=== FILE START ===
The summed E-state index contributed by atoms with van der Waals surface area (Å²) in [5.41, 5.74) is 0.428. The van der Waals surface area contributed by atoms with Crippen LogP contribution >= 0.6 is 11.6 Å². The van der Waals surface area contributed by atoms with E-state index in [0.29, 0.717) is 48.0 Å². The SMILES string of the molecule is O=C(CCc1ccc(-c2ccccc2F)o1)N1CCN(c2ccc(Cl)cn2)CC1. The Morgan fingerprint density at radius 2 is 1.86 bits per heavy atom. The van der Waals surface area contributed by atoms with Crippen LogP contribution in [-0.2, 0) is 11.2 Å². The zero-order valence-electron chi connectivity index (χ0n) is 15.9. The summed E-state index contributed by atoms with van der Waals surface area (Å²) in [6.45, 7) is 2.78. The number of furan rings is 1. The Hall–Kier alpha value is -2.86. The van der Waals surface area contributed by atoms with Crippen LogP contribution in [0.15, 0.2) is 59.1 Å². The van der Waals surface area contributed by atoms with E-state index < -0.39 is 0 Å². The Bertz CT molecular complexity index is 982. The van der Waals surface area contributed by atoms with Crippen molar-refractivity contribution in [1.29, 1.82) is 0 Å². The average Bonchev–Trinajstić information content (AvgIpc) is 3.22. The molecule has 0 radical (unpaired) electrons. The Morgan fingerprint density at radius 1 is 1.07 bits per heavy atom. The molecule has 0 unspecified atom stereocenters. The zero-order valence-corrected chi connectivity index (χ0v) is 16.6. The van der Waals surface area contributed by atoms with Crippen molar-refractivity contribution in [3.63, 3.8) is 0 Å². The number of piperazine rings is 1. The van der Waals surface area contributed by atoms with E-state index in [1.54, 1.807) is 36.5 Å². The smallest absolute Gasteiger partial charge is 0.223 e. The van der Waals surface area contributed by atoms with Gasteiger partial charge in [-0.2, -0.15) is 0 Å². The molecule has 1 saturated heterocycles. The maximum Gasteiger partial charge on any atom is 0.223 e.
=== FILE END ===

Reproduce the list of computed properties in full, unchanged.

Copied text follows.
The summed E-state index contributed by atoms with van der Waals surface area (Å²) in [5.41, 5.74) is 0.428. The van der Waals surface area contributed by atoms with Crippen LogP contribution >= 0.6 is 11.6 Å². The van der Waals surface area contributed by atoms with E-state index in [0.29, 0.717) is 48.0 Å². The SMILES string of the molecule is O=C(CCc1ccc(-c2ccccc2F)o1)N1CCN(c2ccc(Cl)cn2)CC1. The Morgan fingerprint density at radius 2 is 1.86 bits per heavy atom. The van der Waals surface area contributed by atoms with Crippen LogP contribution in [-0.2, 0) is 11.2 Å². The zero-order valence-electron chi connectivity index (χ0n) is 15.9. The summed E-state index contributed by atoms with van der Waals surface area (Å²) in [6.45, 7) is 2.78. The number of furan rings is 1. The Hall–Kier alpha value is -2.86. The van der Waals surface area contributed by atoms with Crippen LogP contribution in [0.15, 0.2) is 59.1 Å². The van der Waals surface area contributed by atoms with E-state index < -0.39 is 0 Å². The Bertz CT molecular complexity index is 982. The van der Waals surface area contributed by atoms with Crippen molar-refractivity contribution in [1.29, 1.82) is 0 Å². The average Bonchev–Trinajstić information content (AvgIpc) is 3.22. The molecule has 0 radical (unpaired) electrons. The Morgan fingerprint density at radius 1 is 1.07 bits per heavy atom. The molecule has 0 unspecified atom stereocenters. The zero-order valence-corrected chi connectivity index (χ0v) is 16.6. The van der Waals surface area contributed by atoms with Crippen molar-refractivity contribution in [3.63, 3.8) is 0 Å². The number of piperazine rings is 1. The van der Waals surface area contributed by atoms with E-state index in [1.54, 1.807) is 36.5 Å². The smallest absolute Gasteiger partial charge is 0.223 e. The van der Waals surface area contributed by atoms with Gasteiger partial charge in [-0.2, -0.15) is 0 Å². The molecule has 1 saturated heterocycles. The maximum Gasteiger partial charge on any atom is 0.223 e.